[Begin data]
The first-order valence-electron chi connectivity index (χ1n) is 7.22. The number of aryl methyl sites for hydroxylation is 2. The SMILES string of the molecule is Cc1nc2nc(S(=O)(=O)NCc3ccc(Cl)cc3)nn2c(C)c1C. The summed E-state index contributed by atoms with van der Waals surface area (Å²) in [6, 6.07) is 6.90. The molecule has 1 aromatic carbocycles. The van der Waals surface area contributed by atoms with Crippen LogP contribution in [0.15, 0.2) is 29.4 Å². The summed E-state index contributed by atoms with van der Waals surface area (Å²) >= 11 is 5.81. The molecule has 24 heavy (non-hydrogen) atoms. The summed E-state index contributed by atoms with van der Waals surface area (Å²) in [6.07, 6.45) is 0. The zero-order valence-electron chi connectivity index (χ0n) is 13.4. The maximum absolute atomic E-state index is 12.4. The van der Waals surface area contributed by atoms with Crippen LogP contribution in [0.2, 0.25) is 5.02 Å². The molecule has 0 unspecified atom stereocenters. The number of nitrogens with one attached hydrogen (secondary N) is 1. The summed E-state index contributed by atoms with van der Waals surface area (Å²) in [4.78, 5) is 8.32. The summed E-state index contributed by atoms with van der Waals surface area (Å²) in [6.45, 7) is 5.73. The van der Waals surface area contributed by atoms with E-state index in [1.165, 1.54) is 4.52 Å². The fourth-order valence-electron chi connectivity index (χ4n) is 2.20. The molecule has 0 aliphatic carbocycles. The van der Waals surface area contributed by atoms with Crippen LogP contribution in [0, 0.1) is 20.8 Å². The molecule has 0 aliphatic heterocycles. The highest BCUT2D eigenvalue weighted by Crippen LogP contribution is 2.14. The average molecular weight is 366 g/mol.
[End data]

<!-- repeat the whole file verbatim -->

The first-order valence-electron chi connectivity index (χ1n) is 7.22. The number of aryl methyl sites for hydroxylation is 2. The SMILES string of the molecule is Cc1nc2nc(S(=O)(=O)NCc3ccc(Cl)cc3)nn2c(C)c1C. The summed E-state index contributed by atoms with van der Waals surface area (Å²) in [6, 6.07) is 6.90. The molecule has 1 aromatic carbocycles. The van der Waals surface area contributed by atoms with Crippen LogP contribution in [0.15, 0.2) is 29.4 Å². The summed E-state index contributed by atoms with van der Waals surface area (Å²) >= 11 is 5.81. The molecule has 24 heavy (non-hydrogen) atoms. The summed E-state index contributed by atoms with van der Waals surface area (Å²) in [6.07, 6.45) is 0. The zero-order valence-electron chi connectivity index (χ0n) is 13.4. The maximum absolute atomic E-state index is 12.4. The van der Waals surface area contributed by atoms with Crippen LogP contribution in [0.2, 0.25) is 5.02 Å². The molecule has 0 unspecified atom stereocenters. The number of nitrogens with one attached hydrogen (secondary N) is 1. The summed E-state index contributed by atoms with van der Waals surface area (Å²) in [4.78, 5) is 8.32. The summed E-state index contributed by atoms with van der Waals surface area (Å²) in [6.45, 7) is 5.73. The van der Waals surface area contributed by atoms with E-state index in [1.165, 1.54) is 4.52 Å². The fourth-order valence-electron chi connectivity index (χ4n) is 2.20. The molecule has 0 aliphatic carbocycles. The van der Waals surface area contributed by atoms with Crippen LogP contribution in [0, 0.1) is 20.8 Å². The molecule has 0 aliphatic heterocycles. The highest BCUT2D eigenvalue weighted by Crippen LogP contribution is 2.14. The average molecular weight is 366 g/mol.